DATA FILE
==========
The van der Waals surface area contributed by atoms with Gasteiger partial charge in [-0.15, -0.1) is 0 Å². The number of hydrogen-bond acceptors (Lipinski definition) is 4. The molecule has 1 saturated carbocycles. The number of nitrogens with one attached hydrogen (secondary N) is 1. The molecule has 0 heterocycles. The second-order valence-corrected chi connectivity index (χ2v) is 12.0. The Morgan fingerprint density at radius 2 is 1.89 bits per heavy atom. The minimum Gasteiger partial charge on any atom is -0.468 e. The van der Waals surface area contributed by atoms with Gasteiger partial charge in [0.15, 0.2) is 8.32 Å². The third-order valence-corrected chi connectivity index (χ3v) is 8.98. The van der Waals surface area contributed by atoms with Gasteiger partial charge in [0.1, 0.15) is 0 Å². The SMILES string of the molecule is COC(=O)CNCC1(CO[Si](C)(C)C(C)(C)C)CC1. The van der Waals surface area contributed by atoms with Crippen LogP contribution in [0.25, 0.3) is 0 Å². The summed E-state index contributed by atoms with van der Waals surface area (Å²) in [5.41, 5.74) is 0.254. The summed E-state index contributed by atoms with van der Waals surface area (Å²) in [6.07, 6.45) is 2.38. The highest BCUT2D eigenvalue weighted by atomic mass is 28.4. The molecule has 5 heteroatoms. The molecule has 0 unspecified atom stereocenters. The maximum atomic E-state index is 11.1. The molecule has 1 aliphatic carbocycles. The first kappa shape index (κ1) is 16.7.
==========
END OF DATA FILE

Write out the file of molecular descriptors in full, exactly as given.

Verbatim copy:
The van der Waals surface area contributed by atoms with Gasteiger partial charge in [-0.15, -0.1) is 0 Å². The number of hydrogen-bond acceptors (Lipinski definition) is 4. The molecule has 1 saturated carbocycles. The number of nitrogens with one attached hydrogen (secondary N) is 1. The molecule has 0 heterocycles. The second-order valence-corrected chi connectivity index (χ2v) is 12.0. The Morgan fingerprint density at radius 2 is 1.89 bits per heavy atom. The minimum Gasteiger partial charge on any atom is -0.468 e. The van der Waals surface area contributed by atoms with Gasteiger partial charge in [0.15, 0.2) is 8.32 Å². The third-order valence-corrected chi connectivity index (χ3v) is 8.98. The van der Waals surface area contributed by atoms with Gasteiger partial charge in [0.1, 0.15) is 0 Å². The SMILES string of the molecule is COC(=O)CNCC1(CO[Si](C)(C)C(C)(C)C)CC1. The van der Waals surface area contributed by atoms with Crippen LogP contribution in [0.25, 0.3) is 0 Å². The summed E-state index contributed by atoms with van der Waals surface area (Å²) in [5.41, 5.74) is 0.254. The summed E-state index contributed by atoms with van der Waals surface area (Å²) in [6.07, 6.45) is 2.38. The highest BCUT2D eigenvalue weighted by atomic mass is 28.4. The molecule has 5 heteroatoms. The molecule has 0 unspecified atom stereocenters. The maximum atomic E-state index is 11.1. The molecule has 1 aliphatic carbocycles. The first kappa shape index (κ1) is 16.7.